Voters in Storm Lake, Iowa, will go to the polls next month
to decide whether the community still wants to introduce competition to the local
Following an April 19 public hearing, a May 25 election
will decide if Storm Lake grants Dakota Telecommunications Group the right to offer local
cable and telephone services to the 8,800 residents of the northwest Iowa community.
It's considered likely that the town will vote in
favor of bringing in competition now that it has placed plans for a municipal overbuild on
hold because of DTG's willingness to fund the cost of building a second cable
Originally, Storm Lake officials planned to spend $6
million on a telecommunications network that would have been leased to private providers
of video and telephone service.
"Obviously, if DTG comes in and does it, the city
doesn't have the risk of $6 million," Storm Lake city administrator Alan Winders
In the meantime, AT&T Broadband & Internet
Services, which now operates the town's former Tele-Communications Inc. system, plans
to upgrade its local network sometime this year, followed by the introduction of its
high-speed @Home Network cable-modem service, regional communications director Deb Blume
Moreover, it has begun offering digital programming and
opened a local office in the community, Blume added.
If its franchise is approved, Irene, S.D.-based DTG would
also pursue its usual strategy of overbuilding the incumbent local-exchange carrier, which
would be U S West in this case.
"That's our niche market," said Bill
Heaston, DTG's assistant general counsel. "As a rule, these small, rural
communities are not happy with the quality of their service."
A subsidiary of McLeodUSA -- a Cedar Rapids, Iowa-based
phone company already competing in the cable market in its home state -- DTG currently has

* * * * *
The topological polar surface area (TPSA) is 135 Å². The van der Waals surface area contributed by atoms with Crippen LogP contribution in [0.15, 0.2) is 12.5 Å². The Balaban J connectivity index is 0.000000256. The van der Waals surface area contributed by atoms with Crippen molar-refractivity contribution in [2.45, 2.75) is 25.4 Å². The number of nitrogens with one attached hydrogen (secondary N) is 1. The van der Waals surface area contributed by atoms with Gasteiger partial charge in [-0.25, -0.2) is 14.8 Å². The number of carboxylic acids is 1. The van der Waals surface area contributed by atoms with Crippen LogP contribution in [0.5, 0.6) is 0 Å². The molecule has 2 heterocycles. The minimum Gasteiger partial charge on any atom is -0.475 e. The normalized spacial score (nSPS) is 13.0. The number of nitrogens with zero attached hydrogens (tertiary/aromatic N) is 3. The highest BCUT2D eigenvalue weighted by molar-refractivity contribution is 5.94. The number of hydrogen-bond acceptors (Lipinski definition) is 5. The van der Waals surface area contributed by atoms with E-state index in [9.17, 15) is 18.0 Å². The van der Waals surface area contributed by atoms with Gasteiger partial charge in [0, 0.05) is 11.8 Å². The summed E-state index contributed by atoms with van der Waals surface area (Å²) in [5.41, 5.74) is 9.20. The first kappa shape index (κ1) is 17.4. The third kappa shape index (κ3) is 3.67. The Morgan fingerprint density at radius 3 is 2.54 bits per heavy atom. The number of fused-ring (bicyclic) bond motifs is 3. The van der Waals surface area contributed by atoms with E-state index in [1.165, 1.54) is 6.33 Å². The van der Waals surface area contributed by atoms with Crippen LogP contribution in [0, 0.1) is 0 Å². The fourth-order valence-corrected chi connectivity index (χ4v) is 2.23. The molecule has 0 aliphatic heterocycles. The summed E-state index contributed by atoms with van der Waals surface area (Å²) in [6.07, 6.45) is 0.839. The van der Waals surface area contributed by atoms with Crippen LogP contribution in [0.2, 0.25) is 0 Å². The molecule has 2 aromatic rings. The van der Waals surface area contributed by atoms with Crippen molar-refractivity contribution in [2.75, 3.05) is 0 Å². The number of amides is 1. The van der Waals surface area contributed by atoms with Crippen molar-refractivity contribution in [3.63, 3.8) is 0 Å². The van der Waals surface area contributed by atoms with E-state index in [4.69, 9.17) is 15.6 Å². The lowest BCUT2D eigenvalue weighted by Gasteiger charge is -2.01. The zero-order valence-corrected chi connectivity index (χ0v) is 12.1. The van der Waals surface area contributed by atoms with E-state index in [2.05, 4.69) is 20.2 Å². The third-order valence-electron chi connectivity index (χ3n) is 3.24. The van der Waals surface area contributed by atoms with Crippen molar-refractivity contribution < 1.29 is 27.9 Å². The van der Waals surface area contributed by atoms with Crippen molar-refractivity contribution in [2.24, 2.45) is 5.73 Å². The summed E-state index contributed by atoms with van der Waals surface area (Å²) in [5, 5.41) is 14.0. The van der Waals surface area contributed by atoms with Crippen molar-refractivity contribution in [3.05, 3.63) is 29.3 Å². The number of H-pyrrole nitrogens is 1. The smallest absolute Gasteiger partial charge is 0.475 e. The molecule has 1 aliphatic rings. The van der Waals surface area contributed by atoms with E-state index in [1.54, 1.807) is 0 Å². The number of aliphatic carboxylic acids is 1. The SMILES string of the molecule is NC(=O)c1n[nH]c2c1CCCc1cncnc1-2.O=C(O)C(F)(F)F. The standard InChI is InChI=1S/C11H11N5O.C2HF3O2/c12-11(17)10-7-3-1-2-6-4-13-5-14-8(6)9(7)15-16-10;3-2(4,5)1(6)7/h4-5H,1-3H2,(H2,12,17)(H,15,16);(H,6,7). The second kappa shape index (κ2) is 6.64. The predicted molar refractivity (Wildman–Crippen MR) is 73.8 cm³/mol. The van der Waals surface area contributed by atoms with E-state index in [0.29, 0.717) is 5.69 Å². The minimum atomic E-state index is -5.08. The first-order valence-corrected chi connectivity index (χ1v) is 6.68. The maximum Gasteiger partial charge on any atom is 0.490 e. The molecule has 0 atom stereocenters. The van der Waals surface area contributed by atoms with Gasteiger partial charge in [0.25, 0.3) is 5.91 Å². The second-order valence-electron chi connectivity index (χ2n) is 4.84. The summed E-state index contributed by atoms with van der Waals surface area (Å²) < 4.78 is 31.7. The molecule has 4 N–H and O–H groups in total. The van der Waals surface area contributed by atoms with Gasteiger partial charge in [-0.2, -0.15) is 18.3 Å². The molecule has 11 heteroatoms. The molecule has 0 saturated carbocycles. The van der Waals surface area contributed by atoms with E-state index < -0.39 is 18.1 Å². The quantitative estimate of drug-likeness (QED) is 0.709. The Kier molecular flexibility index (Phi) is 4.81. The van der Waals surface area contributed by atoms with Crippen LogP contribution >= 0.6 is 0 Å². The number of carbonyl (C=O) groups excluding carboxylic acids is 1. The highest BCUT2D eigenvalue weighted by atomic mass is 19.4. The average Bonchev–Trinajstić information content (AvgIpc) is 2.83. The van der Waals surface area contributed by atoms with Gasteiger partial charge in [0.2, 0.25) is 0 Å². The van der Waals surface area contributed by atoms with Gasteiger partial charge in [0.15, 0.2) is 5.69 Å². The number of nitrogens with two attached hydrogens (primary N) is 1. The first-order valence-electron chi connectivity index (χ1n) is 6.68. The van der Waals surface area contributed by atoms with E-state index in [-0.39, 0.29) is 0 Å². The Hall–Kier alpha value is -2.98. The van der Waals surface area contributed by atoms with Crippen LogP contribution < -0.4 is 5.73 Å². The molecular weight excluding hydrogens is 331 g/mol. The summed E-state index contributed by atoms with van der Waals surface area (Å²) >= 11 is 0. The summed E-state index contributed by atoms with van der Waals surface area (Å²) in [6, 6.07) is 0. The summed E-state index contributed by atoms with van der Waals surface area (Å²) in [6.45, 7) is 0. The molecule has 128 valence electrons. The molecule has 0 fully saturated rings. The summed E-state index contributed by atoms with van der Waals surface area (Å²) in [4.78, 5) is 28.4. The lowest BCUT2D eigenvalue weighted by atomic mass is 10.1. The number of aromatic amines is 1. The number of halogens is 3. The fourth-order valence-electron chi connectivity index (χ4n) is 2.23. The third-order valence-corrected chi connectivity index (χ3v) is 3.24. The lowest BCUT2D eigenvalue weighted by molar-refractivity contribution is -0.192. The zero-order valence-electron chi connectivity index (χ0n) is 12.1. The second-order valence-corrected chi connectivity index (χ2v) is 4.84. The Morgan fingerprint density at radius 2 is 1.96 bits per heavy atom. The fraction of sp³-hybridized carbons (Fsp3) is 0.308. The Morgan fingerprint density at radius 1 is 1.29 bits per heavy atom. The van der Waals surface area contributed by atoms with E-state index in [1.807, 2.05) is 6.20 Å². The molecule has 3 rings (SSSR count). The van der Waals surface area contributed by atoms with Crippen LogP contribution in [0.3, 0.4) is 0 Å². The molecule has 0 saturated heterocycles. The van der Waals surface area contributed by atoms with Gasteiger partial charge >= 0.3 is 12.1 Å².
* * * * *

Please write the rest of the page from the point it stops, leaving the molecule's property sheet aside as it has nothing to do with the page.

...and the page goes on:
a total of 34 cable franchises in three states, with 26 systems up and running. For 1999,
the company has 11 overbuilds planned, in Iowa, Minnesota and South Dakota.
In Storm Lake, where construction would begin next year,
plans call for a 750 megahertz, 63-channel cable system that would compete against
"I think [that the election] is going to go well.
They're anxious for us to get in there," Heaston said. "Ultimately,
we'll be able to provide high-speed-data services and all of the bells and whistles
that people seem to feel that they need."
Winders said he believes that voters will give DTG the
green light. It hasn't been lost on residents that improvements to the existing local
cable and telephone infrastructure did not begin until the community authorized the
creation of a telecommunications network.
"The systems here had gone a number of years without
significant reinvestment," he said. "Since our election, the incumbent operator
has announced an upgrade of the cable infrastructure. Before, we couldn't get caller
ID or call waiting. Are these improvements because of our election? I don't know.
"But I know that it led the voters to say, 'If
nobody else is going to make sure that we stay connected to the rest of the world, then we
will,'" Winders added.